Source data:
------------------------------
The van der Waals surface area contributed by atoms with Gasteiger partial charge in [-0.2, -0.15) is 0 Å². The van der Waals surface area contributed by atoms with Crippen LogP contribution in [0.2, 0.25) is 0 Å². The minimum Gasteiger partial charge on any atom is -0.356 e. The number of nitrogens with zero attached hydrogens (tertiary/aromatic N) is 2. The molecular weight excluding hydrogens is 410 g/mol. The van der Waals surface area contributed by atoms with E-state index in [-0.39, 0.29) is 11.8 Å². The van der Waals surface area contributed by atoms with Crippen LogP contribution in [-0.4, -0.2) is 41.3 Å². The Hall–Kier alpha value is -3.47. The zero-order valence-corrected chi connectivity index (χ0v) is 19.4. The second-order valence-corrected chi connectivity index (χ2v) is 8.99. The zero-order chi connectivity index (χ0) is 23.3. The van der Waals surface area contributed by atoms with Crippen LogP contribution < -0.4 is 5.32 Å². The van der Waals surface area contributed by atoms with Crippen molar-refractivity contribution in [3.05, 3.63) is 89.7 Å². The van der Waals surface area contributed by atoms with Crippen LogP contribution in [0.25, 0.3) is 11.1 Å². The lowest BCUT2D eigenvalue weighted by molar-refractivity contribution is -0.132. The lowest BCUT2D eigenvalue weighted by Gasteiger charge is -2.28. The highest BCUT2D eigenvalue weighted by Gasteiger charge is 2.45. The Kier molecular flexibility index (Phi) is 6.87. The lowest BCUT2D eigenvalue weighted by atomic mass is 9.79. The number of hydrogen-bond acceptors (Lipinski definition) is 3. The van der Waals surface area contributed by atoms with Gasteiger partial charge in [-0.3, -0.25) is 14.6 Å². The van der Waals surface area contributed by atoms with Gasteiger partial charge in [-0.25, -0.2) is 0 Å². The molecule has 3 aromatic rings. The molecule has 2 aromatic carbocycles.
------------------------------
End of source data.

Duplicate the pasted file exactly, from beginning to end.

The van der Waals surface area contributed by atoms with Gasteiger partial charge in [-0.2, -0.15) is 0 Å². The van der Waals surface area contributed by atoms with Crippen LogP contribution in [0.2, 0.25) is 0 Å². The minimum Gasteiger partial charge on any atom is -0.356 e. The number of nitrogens with zero attached hydrogens (tertiary/aromatic N) is 2. The molecular weight excluding hydrogens is 410 g/mol. The van der Waals surface area contributed by atoms with E-state index in [-0.39, 0.29) is 11.8 Å². The van der Waals surface area contributed by atoms with Crippen LogP contribution in [-0.4, -0.2) is 41.3 Å². The Hall–Kier alpha value is -3.47. The zero-order valence-corrected chi connectivity index (χ0v) is 19.4. The second-order valence-corrected chi connectivity index (χ2v) is 8.99. The zero-order chi connectivity index (χ0) is 23.3. The van der Waals surface area contributed by atoms with Crippen LogP contribution < -0.4 is 5.32 Å². The van der Waals surface area contributed by atoms with Crippen molar-refractivity contribution in [3.05, 3.63) is 89.7 Å². The van der Waals surface area contributed by atoms with Crippen LogP contribution in [0.25, 0.3) is 11.1 Å². The lowest BCUT2D eigenvalue weighted by molar-refractivity contribution is -0.132. The lowest BCUT2D eigenvalue weighted by Gasteiger charge is -2.28. The highest BCUT2D eigenvalue weighted by Gasteiger charge is 2.45. The Kier molecular flexibility index (Phi) is 6.87. The lowest BCUT2D eigenvalue weighted by atomic mass is 9.79. The number of hydrogen-bond acceptors (Lipinski definition) is 3. The van der Waals surface area contributed by atoms with Gasteiger partial charge in [-0.3, -0.25) is 14.6 Å². The van der Waals surface area contributed by atoms with Gasteiger partial charge in [-0.25, -0.2) is 0 Å². The molecule has 3 aromatic rings. The molecule has 2 aromatic carbocycles.